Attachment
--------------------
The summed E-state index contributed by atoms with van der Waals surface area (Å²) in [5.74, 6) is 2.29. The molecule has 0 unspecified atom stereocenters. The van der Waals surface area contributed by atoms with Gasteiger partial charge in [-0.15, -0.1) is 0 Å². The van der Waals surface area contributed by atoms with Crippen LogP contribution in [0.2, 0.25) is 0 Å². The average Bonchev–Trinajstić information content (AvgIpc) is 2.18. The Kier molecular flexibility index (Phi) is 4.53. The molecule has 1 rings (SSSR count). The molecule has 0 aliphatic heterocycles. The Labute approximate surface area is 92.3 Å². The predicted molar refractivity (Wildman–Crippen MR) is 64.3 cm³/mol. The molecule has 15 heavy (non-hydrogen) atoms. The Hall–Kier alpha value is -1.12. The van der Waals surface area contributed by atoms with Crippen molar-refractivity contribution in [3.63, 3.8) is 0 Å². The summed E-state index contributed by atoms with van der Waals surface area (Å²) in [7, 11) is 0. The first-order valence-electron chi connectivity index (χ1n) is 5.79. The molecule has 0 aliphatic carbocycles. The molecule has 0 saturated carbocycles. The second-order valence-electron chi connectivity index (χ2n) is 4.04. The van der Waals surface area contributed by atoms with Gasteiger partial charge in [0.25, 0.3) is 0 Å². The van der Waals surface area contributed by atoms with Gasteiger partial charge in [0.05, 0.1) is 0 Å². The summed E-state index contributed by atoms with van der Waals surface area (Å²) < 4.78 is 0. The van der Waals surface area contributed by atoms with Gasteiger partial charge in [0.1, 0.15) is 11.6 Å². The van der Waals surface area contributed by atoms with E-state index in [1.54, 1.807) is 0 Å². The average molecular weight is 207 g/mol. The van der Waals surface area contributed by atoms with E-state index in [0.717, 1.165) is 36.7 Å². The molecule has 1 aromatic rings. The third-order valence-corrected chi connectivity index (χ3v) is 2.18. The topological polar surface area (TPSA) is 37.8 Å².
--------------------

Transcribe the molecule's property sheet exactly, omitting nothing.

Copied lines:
The summed E-state index contributed by atoms with van der Waals surface area (Å²) in [5.74, 6) is 2.29. The molecule has 0 unspecified atom stereocenters. The van der Waals surface area contributed by atoms with Gasteiger partial charge in [-0.15, -0.1) is 0 Å². The van der Waals surface area contributed by atoms with Crippen LogP contribution in [0.2, 0.25) is 0 Å². The average Bonchev–Trinajstić information content (AvgIpc) is 2.18. The Kier molecular flexibility index (Phi) is 4.53. The molecule has 1 rings (SSSR count). The molecule has 0 aliphatic heterocycles. The Labute approximate surface area is 92.3 Å². The predicted molar refractivity (Wildman–Crippen MR) is 64.3 cm³/mol. The molecule has 15 heavy (non-hydrogen) atoms. The Hall–Kier alpha value is -1.12. The van der Waals surface area contributed by atoms with Crippen molar-refractivity contribution in [3.63, 3.8) is 0 Å². The summed E-state index contributed by atoms with van der Waals surface area (Å²) in [7, 11) is 0. The first-order valence-electron chi connectivity index (χ1n) is 5.79. The molecule has 0 aliphatic carbocycles. The molecule has 0 saturated carbocycles. The second-order valence-electron chi connectivity index (χ2n) is 4.04. The van der Waals surface area contributed by atoms with Gasteiger partial charge in [0.25, 0.3) is 0 Å². The van der Waals surface area contributed by atoms with Gasteiger partial charge in [0.05, 0.1) is 0 Å². The summed E-state index contributed by atoms with van der Waals surface area (Å²) < 4.78 is 0. The van der Waals surface area contributed by atoms with Gasteiger partial charge in [0.1, 0.15) is 11.6 Å². The van der Waals surface area contributed by atoms with E-state index in [1.54, 1.807) is 0 Å². The average molecular weight is 207 g/mol. The van der Waals surface area contributed by atoms with E-state index in [0.717, 1.165) is 36.7 Å². The molecule has 1 aromatic rings. The third-order valence-corrected chi connectivity index (χ3v) is 2.18. The topological polar surface area (TPSA) is 37.8 Å².